No Summer Glovin’ for Ryan Burnett – Belfast Homecoming delayed until at least Autumn


Ryan Burnett‘s Summer homecoming – just like his broken hand – may have to be put on ice.

One of two reigning Irish world champions retained his WBA bantamweight title with a wide points win over mandatory challenger Yonfrez Parejo of Venezuela in Cardiff’s Principality Stadium on Saturday night.

Before what was Burnett’s third world title fight and first WBA title defence, Matchroom boss Eddie Hearn revealed he had plans to bring the Antrim Road man back to Belfast, where he headlined successive Odyssey Arena shows last year, in the Summer.

However, the 25-year-old broke his hand in the third round of his clash with Parejo and, while he still managed to score a comfortable enough win, a hospital visit confirmed that he will face a longer break before his next visit to the ring.

Speaking after the clash, coach Adam Booth, who trained Andy Lee to world title success and also works with world title hopeful Michael Conlan, revealed the injury looks likely to rule Burnett out of the ring until at least September – meaning a Summer return is off the cards.

“He can’t really start punching again for four to six weeks so he will probably fight again after the Summer,” Booth told IFL TV.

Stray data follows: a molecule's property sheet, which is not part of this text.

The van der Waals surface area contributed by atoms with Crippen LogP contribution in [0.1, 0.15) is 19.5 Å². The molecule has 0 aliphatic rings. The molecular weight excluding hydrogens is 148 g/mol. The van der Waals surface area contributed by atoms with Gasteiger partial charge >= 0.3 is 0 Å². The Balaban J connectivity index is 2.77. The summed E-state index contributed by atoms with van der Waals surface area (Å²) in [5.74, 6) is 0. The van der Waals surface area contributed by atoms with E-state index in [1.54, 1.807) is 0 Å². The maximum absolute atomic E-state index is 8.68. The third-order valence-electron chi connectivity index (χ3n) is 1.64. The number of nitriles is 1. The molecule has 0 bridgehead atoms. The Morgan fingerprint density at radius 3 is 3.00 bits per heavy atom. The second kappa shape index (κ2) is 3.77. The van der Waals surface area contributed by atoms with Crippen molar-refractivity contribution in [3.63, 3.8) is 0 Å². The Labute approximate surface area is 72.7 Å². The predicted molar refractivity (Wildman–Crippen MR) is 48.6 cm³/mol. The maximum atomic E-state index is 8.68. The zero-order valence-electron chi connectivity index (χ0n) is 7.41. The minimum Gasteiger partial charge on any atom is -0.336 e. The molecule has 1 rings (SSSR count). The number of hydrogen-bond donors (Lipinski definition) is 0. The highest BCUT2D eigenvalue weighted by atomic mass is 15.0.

It’s not all bad news for Belfast fight fans. The September time frame might fit perfectly with the World Boxing Super Series time frame – a competition Hearn let slip his fighter looks likely to take part in – and the city could play host to a massive quarter-final in the second installment of the popular tournament which offers multiple millions to the winner.

On another positive note Booth seemed to take some joy from the heart the young world champion showed on the undercard of Joshua vs Parker.

The Olympic Youth Gold medal winner who, along with TJ Doheny holds the longest unbeaten record of an active Irish fighter, had to negotiate nine rounds with a broken hand yet still managed to claim a wide points win.

“He broke his hand in the third round, which was a shame because he troubled him with it a few times.”

“Actually he told me about it in the fifth round, but he broke it in the third. He had wobbled him a few times when he landed the right hand, but he had to stop throwing it properly. He had to adjust his game plan and he did really well, showing another part to his game.

“He had to overcome yet again, something else and he did it I thought with a lot of maturity and I am really pleased with that.”

Watch Adam Booth’s interview with IFL TV in full below:

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